“Letters from Egypt” by Lady Duff Gordon:


My interest in Egypt is broad and involves nearly everything to do with the civilization. I equally enjoy pyramid construction theories, the evolution of hieroglyphic text, the trade routes of the ancients, and crumbling Ptolemaic tombs in Aswan. There’s nothing that doesn’t fill me with a sense of wonder and delight. I have one aspect of Egyptian study that thrills me more than others, though, and this is the stories Victorian travelers left behind. It’s kind of the study of the study of the early days of Egyptian travel. It’s fabulous to hear in their own words how the sites were, what they looked like, and how life was in Egypt in those days. It is absolutely delightful to compare these remembrances to modernity, and I enjoy it whenever I go to my beloved Egypt. I was absolutely delighted to explore the small Luxor temple of Seti I that is frequently ignored by tourists but beloved by Florence Nightingale. I love to compare the Winter Palace to how it was when it was built. All of this research has introduced me to a curious cast of characters that are mostly forgotten these days. One that absolutely fascinates me is a highly educated Englishwoman named Lady Duff Gordon who escaped to Egypt for her health. I understand this completely, as you surely remember, being in Egypt made me feel the healthiest I have in years. I feel better in Egypt than I did even before I was diagnosed with multiple sclerosis! Moving to Egypt for health reasons makes all the sense in the world to me. Lady Gordon did this, but unlike the usual European travelers, she completely enmeshed herself in the culture and became beloved by many of the locals that she befriended. She was respectful of their lives and was genuinely curious. She did not see herself as superior simply because she was an Englishwoman. This is a rarity. She frequently wrote letters to family and friends back in England, and these were collected into a book called Letters from Egypt. Reader, it is fabulous. The book reads like a centuries old blog, which fascinates me for obvious reasons. Her depictions of the people and the sites and the culture are rich and lovely. It’s wonderful. I am so in love with this book. Here are a couple passages that made me clasp my hand to my bosom in appreciation:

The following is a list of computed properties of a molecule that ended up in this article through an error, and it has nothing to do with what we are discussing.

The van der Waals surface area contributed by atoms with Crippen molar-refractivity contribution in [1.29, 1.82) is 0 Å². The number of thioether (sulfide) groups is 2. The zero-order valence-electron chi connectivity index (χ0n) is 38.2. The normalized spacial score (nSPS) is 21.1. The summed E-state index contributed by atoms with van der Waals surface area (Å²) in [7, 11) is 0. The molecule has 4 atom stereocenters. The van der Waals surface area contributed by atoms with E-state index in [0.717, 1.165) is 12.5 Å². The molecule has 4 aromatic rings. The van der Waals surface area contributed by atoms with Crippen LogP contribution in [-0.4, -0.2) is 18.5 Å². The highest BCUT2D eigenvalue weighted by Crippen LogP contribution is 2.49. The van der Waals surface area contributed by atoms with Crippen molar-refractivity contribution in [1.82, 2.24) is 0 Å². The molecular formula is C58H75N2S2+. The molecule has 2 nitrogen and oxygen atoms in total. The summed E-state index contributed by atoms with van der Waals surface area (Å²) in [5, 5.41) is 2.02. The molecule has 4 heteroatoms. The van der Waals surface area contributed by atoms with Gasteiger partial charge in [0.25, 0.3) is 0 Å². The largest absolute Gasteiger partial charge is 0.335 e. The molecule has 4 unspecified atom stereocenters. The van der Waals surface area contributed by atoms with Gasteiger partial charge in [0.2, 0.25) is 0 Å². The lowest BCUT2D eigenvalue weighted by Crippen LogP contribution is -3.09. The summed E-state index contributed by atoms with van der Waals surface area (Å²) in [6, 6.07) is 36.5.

• “I have eaten many odd things with odd people in queer places.”
  • “I long to bore you with traveller’s tales.” [My newest motto, by the way.]
  • “The worst of going up the Nile is that one must come down again.”
  • “Nevertheless, I heartily agree to the Arab saying: ‘He who has drunk Nile water will ever long to drink it again.'”
  • “When the Arabs feel that one really cares for them, they heartily return it.”

Read it, reader!

Joanna Lumley’s Japan: